According to Karim Taha of Jerusalem, “Mona” means hope. But that’s not the reason Taha’s restaurant got its name. Rather, Mona was the name of Taha’s first and most faithful customer, who helpfully sampled and critiqued all the menu items at his New Orleans restaurant. That establishment, opened eleven years ago, was likewise named for this prized patron. Taha brought Mona’s Café to Lafayette in 2004, making it a relative newcomer in a town where some restaurants have been handed down through several generations. And, as anyone who’s ever worked in a restaurant will tell you, success in this business can depend on a lot of things. But if good food is decisive, then Mona’s Café has a hopeful future in Lafayette.
Take Taha’s falafel, a fried ball made from spiced chickpeas. Somehow, Taha manages to fry the ball to crunchy-crisp perfection while maintaining a moist and juicy interior. His eggplant and sesame paste dip, the baba ganuj, contains chunks of roasted eggplant with a nice balance of garlic. A fine complement to any appetizer or entrée is the café’s fresh salad, served with a special garlicky dressing not available in other restaurants in town. It’s the sort of thing that patrons later find themselves wishing they had at home to put on their own salads—so Taha will sell some to you if you ask.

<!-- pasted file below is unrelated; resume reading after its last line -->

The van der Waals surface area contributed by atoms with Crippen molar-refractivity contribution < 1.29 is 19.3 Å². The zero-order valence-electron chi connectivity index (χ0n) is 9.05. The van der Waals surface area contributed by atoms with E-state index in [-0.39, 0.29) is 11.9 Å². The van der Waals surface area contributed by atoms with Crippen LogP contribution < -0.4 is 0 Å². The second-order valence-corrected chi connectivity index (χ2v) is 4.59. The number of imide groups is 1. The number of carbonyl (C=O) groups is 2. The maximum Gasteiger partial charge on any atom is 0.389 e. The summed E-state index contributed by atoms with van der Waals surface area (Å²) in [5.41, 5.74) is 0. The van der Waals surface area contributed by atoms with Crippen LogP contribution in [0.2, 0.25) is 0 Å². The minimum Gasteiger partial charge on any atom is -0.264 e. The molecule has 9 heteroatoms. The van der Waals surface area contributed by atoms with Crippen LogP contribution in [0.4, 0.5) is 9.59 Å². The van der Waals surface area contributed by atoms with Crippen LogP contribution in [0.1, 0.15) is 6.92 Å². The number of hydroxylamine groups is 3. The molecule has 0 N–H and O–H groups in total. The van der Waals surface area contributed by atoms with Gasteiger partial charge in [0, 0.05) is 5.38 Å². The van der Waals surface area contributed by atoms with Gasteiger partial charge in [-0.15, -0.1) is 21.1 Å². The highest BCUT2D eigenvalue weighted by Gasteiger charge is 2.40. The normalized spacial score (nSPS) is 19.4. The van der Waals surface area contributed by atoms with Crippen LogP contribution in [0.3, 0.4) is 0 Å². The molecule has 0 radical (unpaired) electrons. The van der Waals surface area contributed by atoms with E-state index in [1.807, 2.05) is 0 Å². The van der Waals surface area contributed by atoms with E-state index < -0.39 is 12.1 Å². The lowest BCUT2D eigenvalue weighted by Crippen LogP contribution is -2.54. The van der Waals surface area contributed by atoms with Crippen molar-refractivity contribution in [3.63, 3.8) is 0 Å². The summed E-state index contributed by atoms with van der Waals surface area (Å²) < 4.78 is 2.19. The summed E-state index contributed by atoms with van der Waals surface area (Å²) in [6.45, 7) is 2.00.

In fact, Mona’s Café encourages its customers to bring home to their families the flavors and aromatic seasonings of the Mediterranean: about a fourth of the freshly renovated restaurant’s space is dedicated as a small market, selling many of the ingredients and spices found on their Middle Eastern menu. The wait staff is friendly and welcomes customer questions about the stock on their shelves and how to prepare various dishes. It’s the kind of helpful advice and guidance that was once given freely by an affable customer named Mona.
Mona’s is an alcohol-free restaurant, but customers can bring in their own beer or wine to accompany their meal.